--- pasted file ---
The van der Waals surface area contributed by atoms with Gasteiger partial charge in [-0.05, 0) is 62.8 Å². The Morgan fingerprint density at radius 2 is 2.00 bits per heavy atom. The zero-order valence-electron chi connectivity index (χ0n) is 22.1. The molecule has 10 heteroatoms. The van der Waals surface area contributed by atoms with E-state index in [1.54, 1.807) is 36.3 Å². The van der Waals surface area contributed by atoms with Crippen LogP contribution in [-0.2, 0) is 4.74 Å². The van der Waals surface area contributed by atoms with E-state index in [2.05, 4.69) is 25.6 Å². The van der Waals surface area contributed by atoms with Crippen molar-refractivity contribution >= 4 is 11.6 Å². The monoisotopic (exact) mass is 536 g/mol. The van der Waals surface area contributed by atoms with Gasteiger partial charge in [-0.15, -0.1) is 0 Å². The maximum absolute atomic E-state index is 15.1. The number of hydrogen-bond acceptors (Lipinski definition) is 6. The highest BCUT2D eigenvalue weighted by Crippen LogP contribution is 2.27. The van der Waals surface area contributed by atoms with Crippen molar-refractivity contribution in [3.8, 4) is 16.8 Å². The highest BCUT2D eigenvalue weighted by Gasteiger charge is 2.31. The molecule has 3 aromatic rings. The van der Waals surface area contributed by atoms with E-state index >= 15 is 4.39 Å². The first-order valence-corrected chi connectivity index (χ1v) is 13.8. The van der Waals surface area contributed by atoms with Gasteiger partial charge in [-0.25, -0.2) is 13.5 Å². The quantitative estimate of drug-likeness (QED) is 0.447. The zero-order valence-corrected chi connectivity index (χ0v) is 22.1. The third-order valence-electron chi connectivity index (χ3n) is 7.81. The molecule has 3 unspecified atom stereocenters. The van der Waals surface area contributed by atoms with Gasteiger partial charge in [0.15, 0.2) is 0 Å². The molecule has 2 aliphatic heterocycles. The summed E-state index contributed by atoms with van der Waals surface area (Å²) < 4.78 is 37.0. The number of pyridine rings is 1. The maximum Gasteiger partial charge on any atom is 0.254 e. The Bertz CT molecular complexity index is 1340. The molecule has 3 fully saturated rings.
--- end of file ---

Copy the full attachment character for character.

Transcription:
The van der Waals surface area contributed by atoms with Gasteiger partial charge in [-0.05, 0) is 62.8 Å². The Morgan fingerprint density at radius 2 is 2.00 bits per heavy atom. The zero-order valence-electron chi connectivity index (χ0n) is 22.1. The molecule has 10 heteroatoms. The van der Waals surface area contributed by atoms with E-state index in [1.54, 1.807) is 36.3 Å². The van der Waals surface area contributed by atoms with Crippen LogP contribution in [-0.2, 0) is 4.74 Å². The van der Waals surface area contributed by atoms with E-state index in [2.05, 4.69) is 25.6 Å². The van der Waals surface area contributed by atoms with Crippen molar-refractivity contribution >= 4 is 11.6 Å². The monoisotopic (exact) mass is 536 g/mol. The van der Waals surface area contributed by atoms with Gasteiger partial charge in [-0.15, -0.1) is 0 Å². The maximum absolute atomic E-state index is 15.1. The number of hydrogen-bond acceptors (Lipinski definition) is 6. The highest BCUT2D eigenvalue weighted by Crippen LogP contribution is 2.27. The van der Waals surface area contributed by atoms with Crippen molar-refractivity contribution in [3.8, 4) is 16.8 Å². The highest BCUT2D eigenvalue weighted by Gasteiger charge is 2.31. The molecule has 3 aromatic rings. The van der Waals surface area contributed by atoms with E-state index >= 15 is 4.39 Å². The first-order valence-corrected chi connectivity index (χ1v) is 13.8. The van der Waals surface area contributed by atoms with Gasteiger partial charge in [-0.25, -0.2) is 13.5 Å². The quantitative estimate of drug-likeness (QED) is 0.447. The zero-order valence-corrected chi connectivity index (χ0v) is 22.1. The third-order valence-electron chi connectivity index (χ3n) is 7.81. The molecule has 3 unspecified atom stereocenters. The van der Waals surface area contributed by atoms with Gasteiger partial charge in [0.15, 0.2) is 0 Å². The molecule has 2 aliphatic heterocycles. The summed E-state index contributed by atoms with van der Waals surface area (Å²) < 4.78 is 37.0. The number of pyridine rings is 1. The maximum Gasteiger partial charge on any atom is 0.254 e. The Bertz CT molecular complexity index is 1340. The molecule has 3 fully saturated rings.